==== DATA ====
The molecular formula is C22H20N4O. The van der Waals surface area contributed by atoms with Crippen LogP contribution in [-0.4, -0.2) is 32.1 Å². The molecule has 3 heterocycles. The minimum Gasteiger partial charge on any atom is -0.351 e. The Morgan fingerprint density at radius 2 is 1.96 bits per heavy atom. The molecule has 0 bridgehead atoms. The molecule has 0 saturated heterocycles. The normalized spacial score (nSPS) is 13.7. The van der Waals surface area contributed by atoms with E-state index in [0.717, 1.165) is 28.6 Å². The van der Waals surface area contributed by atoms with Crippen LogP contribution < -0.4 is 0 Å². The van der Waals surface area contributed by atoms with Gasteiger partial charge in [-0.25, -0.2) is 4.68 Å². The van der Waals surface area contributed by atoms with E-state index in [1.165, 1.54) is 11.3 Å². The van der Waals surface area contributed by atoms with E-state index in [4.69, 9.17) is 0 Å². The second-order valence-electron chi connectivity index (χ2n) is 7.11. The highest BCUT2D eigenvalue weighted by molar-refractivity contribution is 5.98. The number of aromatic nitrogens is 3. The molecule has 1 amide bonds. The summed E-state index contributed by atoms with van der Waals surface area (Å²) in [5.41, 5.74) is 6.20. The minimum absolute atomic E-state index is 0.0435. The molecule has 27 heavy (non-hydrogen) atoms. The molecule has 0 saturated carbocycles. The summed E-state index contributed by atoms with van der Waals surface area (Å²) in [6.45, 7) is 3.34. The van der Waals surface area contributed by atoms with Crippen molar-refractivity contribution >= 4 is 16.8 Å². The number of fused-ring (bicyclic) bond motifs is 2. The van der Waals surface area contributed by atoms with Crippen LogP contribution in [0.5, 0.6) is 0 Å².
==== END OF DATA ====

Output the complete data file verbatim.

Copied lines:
The molecular formula is C22H20N4O. The van der Waals surface area contributed by atoms with Crippen LogP contribution in [-0.4, -0.2) is 32.1 Å². The molecule has 3 heterocycles. The minimum Gasteiger partial charge on any atom is -0.351 e. The Morgan fingerprint density at radius 2 is 1.96 bits per heavy atom. The molecule has 0 bridgehead atoms. The molecule has 0 saturated heterocycles. The normalized spacial score (nSPS) is 13.7. The van der Waals surface area contributed by atoms with E-state index in [0.717, 1.165) is 28.6 Å². The van der Waals surface area contributed by atoms with Crippen LogP contribution < -0.4 is 0 Å². The van der Waals surface area contributed by atoms with Gasteiger partial charge in [-0.25, -0.2) is 4.68 Å². The van der Waals surface area contributed by atoms with E-state index in [1.165, 1.54) is 11.3 Å². The van der Waals surface area contributed by atoms with E-state index in [4.69, 9.17) is 0 Å². The second-order valence-electron chi connectivity index (χ2n) is 7.11. The highest BCUT2D eigenvalue weighted by molar-refractivity contribution is 5.98. The number of aromatic nitrogens is 3. The molecule has 1 amide bonds. The summed E-state index contributed by atoms with van der Waals surface area (Å²) in [5.41, 5.74) is 6.20. The minimum absolute atomic E-state index is 0.0435. The molecule has 27 heavy (non-hydrogen) atoms. The molecule has 0 saturated carbocycles. The summed E-state index contributed by atoms with van der Waals surface area (Å²) in [6.45, 7) is 3.34. The van der Waals surface area contributed by atoms with Crippen molar-refractivity contribution >= 4 is 16.8 Å². The number of fused-ring (bicyclic) bond motifs is 2. The van der Waals surface area contributed by atoms with Crippen LogP contribution in [0.5, 0.6) is 0 Å².